Hello to everyone... I'm new to Team Seagrass although I have been blogging about some of my fieldtrips on my personal blog: Psychedelic Nature. So I apologised for not having many photos of the seagrass this time!
My second seagrass monitoring site was at Sentosa. This area is mainly rocky and harbours several other habitats, including seagrass patch. I learnt that we are monitoring this seagrass bed for a good reason: to see if there would be an eventual habitat shift with new niches. So it's very important for us to do the monitoring here regularly. The two main seagrasses observed at Sentosa were Spoon seagrasses (Halophila ovalis) and Tape seagrasses (Enhalus acoroides).
When we first arrived, the tides were not low at all! We had to wait for another hour or so before the tide receded a little for us to tread through the murky waters. The seagrass beds are mainly found on the sandy areas, which is also our main monitoring site. I noticed that some seagrass patches could be found further down the coral rubble area too.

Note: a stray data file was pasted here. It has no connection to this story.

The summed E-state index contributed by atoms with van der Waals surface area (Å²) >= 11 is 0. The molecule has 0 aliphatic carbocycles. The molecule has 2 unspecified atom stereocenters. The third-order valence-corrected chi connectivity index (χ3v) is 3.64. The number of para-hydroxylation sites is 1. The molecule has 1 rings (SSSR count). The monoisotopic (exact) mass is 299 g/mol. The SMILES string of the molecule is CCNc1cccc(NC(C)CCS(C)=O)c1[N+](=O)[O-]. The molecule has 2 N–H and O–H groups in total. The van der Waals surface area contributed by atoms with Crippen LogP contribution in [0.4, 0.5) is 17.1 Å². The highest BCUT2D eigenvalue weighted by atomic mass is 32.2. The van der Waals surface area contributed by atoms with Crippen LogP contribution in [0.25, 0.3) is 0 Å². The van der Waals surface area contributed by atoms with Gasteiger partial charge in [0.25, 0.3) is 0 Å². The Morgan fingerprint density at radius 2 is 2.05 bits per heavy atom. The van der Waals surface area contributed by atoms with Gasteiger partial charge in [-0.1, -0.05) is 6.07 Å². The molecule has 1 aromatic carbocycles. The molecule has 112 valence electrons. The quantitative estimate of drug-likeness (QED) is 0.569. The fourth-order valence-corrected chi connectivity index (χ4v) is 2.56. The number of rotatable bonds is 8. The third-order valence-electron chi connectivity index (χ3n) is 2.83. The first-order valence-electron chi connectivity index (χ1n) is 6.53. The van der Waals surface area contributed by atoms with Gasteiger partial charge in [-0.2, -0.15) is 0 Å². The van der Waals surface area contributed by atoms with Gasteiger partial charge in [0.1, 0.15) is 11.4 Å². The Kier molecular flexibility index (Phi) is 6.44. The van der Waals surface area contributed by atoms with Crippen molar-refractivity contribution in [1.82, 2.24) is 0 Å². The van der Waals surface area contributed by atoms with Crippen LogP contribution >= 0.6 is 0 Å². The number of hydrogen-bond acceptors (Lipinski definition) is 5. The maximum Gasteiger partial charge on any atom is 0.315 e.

The epi-cover on the tape seagrass seemed much higher than those I have seen at Chek Jawa. Check out this photo with a soft coral and some tape seagrass beside it. Most of the upper parts of the leaf blade is covered with almost 80% epiphytes.
It was a random sampling of transects and I had paired up with Jocelyn and Travis to finish our task. After that, it was some exploration. Some animals that were spotted - Blue spotted ray, Giant reef worm, Red egg crab, Hairy crab, Sea Spiders. I did up a short post on Sentosa on my blog too.
It was a nice and cosy trip with a small group of us. Thanks to all who came even though it was a working or schooling weekday: Jocelyn, Timothy, and Siti's sister. Special thanks to Travis, a shore visitor who lent a helping hand to both Jocelyn and I during our monitoring. And special thanks to Siti who guided us throughout the monitoring.